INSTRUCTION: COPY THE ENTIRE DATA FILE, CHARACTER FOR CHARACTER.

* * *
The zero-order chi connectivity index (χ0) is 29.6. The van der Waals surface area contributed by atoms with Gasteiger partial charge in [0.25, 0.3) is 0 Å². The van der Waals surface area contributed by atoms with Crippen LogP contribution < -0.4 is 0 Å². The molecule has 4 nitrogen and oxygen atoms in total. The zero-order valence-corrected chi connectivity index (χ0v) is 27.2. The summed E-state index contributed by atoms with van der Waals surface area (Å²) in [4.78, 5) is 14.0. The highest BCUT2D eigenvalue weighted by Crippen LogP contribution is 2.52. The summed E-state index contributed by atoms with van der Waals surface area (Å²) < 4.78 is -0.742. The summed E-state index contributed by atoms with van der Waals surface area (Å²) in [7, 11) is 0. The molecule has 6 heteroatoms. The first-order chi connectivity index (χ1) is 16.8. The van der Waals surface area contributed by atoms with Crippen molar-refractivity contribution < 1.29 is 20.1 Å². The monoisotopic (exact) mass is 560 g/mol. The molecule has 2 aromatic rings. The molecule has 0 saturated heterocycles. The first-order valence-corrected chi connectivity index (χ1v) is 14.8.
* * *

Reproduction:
The zero-order chi connectivity index (χ0) is 29.6. The van der Waals surface area contributed by atoms with Gasteiger partial charge in [0.25, 0.3) is 0 Å². The van der Waals surface area contributed by atoms with Crippen LogP contribution < -0.4 is 0 Å². The molecule has 4 nitrogen and oxygen atoms in total. The zero-order valence-corrected chi connectivity index (χ0v) is 27.2. The summed E-state index contributed by atoms with van der Waals surface area (Å²) in [4.78, 5) is 14.0. The highest BCUT2D eigenvalue weighted by Crippen LogP contribution is 2.52. The summed E-state index contributed by atoms with van der Waals surface area (Å²) < 4.78 is -0.742. The summed E-state index contributed by atoms with van der Waals surface area (Å²) in [7, 11) is 0. The molecule has 6 heteroatoms. The first-order chi connectivity index (χ1) is 16.8. The van der Waals surface area contributed by atoms with Crippen molar-refractivity contribution < 1.29 is 20.1 Å². The monoisotopic (exact) mass is 560 g/mol. The molecule has 2 aromatic rings. The molecule has 0 saturated heterocycles. The first-order valence-corrected chi connectivity index (χ1v) is 14.8.